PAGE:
Back at King's Landing, Tyrion (Peter Dinklage) tells his sister, the Queen that forces of Stannis Baratheon are only days away. Unexpectedly, Cersei opens up to Tyrion and she despairs over the insanity and cruelty of her son, Joffrey. Tyrion is moved enough to offer Cersei words of comfort, but neither of them are able to complete a conciliatory gesture towards each other. Back in Winterfell, Theon has his men gather a crowd and a chained Maester Luwin as he reminds them what he promised to do if they defied him. To Luwin's horror, Tyrion shows the crowd the heavily burned bodies of two small children.


Quick question: does anyone really think that those two bodies belonged to Bran and Rickon? Nice try, "Game of Thrones," but it would have taken at least a Hodor sized body to make that deception work. I think I know who Theon's victims were, but I'll share that theory at the end in case it's a spoiler.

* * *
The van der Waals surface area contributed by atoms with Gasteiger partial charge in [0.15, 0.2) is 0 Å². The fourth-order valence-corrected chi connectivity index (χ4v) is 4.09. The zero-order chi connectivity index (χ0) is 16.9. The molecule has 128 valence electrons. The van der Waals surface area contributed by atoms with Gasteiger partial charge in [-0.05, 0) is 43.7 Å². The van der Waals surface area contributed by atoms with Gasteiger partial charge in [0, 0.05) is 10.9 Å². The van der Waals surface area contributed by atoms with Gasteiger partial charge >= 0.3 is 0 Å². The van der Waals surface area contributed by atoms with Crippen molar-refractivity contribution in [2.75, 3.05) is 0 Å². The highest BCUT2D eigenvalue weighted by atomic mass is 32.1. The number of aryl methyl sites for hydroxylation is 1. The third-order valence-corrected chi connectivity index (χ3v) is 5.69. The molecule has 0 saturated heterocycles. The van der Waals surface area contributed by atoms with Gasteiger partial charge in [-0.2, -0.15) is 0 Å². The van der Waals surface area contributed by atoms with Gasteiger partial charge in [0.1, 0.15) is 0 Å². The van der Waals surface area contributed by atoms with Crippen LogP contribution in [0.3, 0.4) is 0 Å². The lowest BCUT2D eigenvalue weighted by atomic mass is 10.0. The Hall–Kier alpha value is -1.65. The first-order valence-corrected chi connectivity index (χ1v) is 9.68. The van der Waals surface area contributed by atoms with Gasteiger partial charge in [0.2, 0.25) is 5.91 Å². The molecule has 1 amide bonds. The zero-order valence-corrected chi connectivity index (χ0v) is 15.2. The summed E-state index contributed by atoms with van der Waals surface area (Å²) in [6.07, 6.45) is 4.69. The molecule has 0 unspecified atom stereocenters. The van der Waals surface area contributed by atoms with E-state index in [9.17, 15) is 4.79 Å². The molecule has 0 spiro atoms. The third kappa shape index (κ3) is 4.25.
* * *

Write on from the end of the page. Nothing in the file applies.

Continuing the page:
If "A Man Without Honor" has an overarching theme it is the emotional distance and the barriers that the characters have between them. This is most elegantly shown in the scene between Cersei and Tyrion; which may actually be the first time we've seen them display any kind of empathy or warmth towards each other. Regardless of what has gone between them before, they are still bound together as a family. And yet neither of them seems willing or able to embrace the chance for a reconciliation between them. So a moment of common ground gives way to awkwardness. It must run in the family as Jamie executes his relatively honorable cousin, Alton just for the chance to escape. Of course, this was after Alton went on at length about how much he admired Jamie and his side of the Lannister family.